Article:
15 July 2016 by

Brexit: implications for owner-managed businesses

Following the outcome of the referendum on 23 June 2016 and while the exit arrangements are negotiated, there is likely to be ongoing uncertainty for most SMEs and owner-managed businesses.

The impact on commercial contracts

The outcome of the vote is unlikely to have a significant direct impact on most existing contracts. Your contracts will remain in force and on the face of it the parties’ legal rights and obligations should be unaffected.

However, some agreements may refer to EU law or include provisions referring to the EU itself. Also, for example, changes to applicable laws, import/export charges and taxes and the interpretation of jurisdiction, governing law and dispute resolution provisions may need to be reviewed.

EU law has been widely incorporated into UK law and so will not disappear overnight, but some of it could be repealed in due course. This may be seen by some as a good thing; however, it may also make the use of standard form agreements across Europe more difficult. For example, if consumer protection laws change, the impact on UK supply contracts will be different to that in Europe.

It is also possible, although probably unlikely, that Brexit could trigger any ‘material adverse change’ or ‘force majeure’ provisions in your contracts; however, that is likely to be a matter of interpretation. In any event any long-term commercial contracts should be reviewed over the course of the next year to assess the possible effect of Brexit on how those contracts will operate going forward.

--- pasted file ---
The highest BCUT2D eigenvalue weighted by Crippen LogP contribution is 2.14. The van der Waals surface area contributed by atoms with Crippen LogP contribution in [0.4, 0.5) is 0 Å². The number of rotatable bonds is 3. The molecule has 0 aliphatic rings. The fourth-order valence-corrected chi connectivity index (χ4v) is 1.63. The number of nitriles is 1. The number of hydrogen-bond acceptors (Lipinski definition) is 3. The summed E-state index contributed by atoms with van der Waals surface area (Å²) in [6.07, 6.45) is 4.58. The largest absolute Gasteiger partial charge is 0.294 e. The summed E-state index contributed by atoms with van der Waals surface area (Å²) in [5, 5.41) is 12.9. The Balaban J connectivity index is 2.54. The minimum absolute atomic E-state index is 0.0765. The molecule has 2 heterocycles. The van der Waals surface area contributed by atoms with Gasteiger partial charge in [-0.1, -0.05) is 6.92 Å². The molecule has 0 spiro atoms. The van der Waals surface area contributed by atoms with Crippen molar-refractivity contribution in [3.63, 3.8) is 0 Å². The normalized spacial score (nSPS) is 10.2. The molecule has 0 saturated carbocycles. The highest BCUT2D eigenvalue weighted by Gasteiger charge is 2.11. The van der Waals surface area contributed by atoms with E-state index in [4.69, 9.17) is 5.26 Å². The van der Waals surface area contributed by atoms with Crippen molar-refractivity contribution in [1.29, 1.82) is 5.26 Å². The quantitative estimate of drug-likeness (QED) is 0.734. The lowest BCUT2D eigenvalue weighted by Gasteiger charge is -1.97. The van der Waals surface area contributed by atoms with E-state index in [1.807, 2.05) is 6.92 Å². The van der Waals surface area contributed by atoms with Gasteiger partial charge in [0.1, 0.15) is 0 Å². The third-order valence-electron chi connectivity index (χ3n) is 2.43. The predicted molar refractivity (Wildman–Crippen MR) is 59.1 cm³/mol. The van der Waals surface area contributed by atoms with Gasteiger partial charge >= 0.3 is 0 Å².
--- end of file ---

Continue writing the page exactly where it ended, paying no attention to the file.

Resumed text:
The impact on corporate transactions

The most likely impact on corporate transactions will result from volatility in market conditions/currency exchange rates and the uncertainty this creates. Any long-term fall in the value of the pound could be good news for overseas businesses importing from the UK or looking to invest in the UK, but not for overseas businesses exporting to the UK or UK firms looking to invest abroad.

Overseas businesses often establish offices in the UK to access the EU market. Brexit may affect decisions to set up in the UK or even lead to the relocation of some firms’ European headquarters.

However, the majority of our corporate law is not derived from EU legislation. Some parts of the Companies Act 2006 are borne out of EU Directives, so it is possible the Government will re-evaluate those provisions but significant changes to UK company law, post-Brexit, are not expected.

What next?

The ‘Article 50’ exit procedure has not yet been invoked and there will be a two (2) year period (at least) before Brexit is properly implemented. So there will be some uncertainty for a while yet. However, we will do our best to update you on the relevant developments and how they will impact your business over the short and long-term.

In the meantime, if you have any immediate questions on the legal implications of Brexit, in terms of your business or your commercial contracts, please contact Adam Forder on 0207 288 4717 or at AdamForder@boltburdon.co.uk.

You can also contact one of our other solicitors in the Corporate and Commercial team here.

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